There are many reasons why people should go and visit Louisiana. For one, it has 64 parishes. Each of the 64 parishes is unique in its own ways – its natural landscapes, historical landmarks, culinary heritage, etc. But all of 64 parishes share the bountiful treasures of the great Mississippi River and the rich cultural heritage left by the different cultures that inhabited Louisiana in the 16th century. Traces of the cultures from the Spanish, French, Canadian, German, Italian, Haitian, African-American, European and the Native American are omnipresent in their traditions, food, music, and arts. The mix of all these cultures had resulted to a unique cultural character that is distinctly Louisiana.
And people outside the state are interested to see such a rich character, unmatched in the world. Visitors are treated to some sort of time travel when they visit some of the interesting tourist attractions in Louisiana. For example, you would have this feeling that you are in the 19th century era when you go to the Acadian Village in Lafayette, Louisiana. It showcases authentic 19th century old homes built along the bayou reflecting the 19th century architecture. “Custom House” is how most of these homes are referred to. These authentic homes were carefully restored and moved piece by piece. The Acadian Village sits on a ten-acre area teeming with woodlands and refreshing gardens, making every traveler’s visit worth the while.
No traveler visiting Louisiana will ever miss out on New Orleans, the largest city in the state. People who want to feast on the unique architecture of the state will have to see the cathedrals and churches in New Orleans. One particular cathedral that stands out on Charles Street is the Saint Louis Cathedral. Designed by a French engineer, this grand structure was built around the early 18th century. This was the first building in New Orleans that utilized the “brick between posts” construction method. The cathedral features a clock placed in the façade of the Cathedral made in 1819 by a New Orleans clockmaker. With funding from the City Council, the clock and the bell including the central tower that housed them were constructed. The bell still rings out the hours. And this clock is a vision every traveler would want to take home when they leave New Orleans.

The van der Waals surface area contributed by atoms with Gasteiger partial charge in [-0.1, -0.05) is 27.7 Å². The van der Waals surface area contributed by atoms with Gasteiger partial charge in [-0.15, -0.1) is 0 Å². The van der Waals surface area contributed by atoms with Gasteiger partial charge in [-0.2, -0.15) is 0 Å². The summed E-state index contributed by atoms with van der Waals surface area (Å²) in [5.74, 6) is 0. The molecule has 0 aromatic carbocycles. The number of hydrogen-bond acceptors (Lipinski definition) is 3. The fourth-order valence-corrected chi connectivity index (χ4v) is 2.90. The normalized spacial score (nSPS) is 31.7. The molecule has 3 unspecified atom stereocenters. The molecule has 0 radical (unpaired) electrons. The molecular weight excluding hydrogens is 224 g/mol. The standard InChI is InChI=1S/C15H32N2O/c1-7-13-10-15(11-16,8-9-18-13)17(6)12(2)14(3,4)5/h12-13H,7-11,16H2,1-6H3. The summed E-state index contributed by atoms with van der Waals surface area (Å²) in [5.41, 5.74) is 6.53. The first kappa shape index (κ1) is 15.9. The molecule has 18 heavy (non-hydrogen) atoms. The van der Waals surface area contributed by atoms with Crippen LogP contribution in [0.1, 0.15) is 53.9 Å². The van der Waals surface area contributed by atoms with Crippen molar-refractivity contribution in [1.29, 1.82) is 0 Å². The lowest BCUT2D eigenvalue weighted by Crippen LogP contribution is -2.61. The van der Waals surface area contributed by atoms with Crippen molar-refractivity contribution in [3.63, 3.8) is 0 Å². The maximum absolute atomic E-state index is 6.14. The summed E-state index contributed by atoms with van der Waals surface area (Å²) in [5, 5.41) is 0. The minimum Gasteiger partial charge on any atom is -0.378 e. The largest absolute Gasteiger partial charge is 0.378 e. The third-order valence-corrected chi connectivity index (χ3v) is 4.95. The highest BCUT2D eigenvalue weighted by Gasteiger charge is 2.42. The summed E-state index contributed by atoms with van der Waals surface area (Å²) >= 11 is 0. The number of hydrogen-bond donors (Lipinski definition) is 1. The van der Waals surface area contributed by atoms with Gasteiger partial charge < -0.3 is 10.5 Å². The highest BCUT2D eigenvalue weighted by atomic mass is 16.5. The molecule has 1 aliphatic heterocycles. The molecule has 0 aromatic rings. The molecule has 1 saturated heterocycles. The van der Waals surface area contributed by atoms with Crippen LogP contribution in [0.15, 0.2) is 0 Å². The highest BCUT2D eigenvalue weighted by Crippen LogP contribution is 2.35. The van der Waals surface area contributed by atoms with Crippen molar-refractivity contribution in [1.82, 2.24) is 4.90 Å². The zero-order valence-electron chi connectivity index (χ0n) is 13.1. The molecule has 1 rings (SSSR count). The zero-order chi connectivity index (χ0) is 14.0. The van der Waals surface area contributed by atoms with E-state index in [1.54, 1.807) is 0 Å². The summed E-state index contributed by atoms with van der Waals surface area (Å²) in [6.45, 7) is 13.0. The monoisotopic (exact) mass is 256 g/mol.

Another interesting Louisiana tourism destination and attraction is the Oak Alley Plantation in Vacherie, Louisiana. The plantation was restored in 1925, the first antebellum restoration along the River Road. The plantation sits on a 25-acre estate managed by a non-profit association that keeps it open to the public so everyone can enjoy the beauty and feel of life from the past. To make it more interesting for the visitors, tours are arranged and organized with guides dressed in period costumes and written transcripts of the history of the tour in Spanish, German and French languages.
Another of the many tourism activities in Louisiana is offered through a swamp boat tour in Houma on private property allowing tourists a closer view of the alligators and the wildlife. Local Cajuns living in bayou communities will also be visited as part of the tour as well as the blue crabs shedding their shells. The swamp boat tour offers the opportunity to get to know the local people and their unique lifestyles.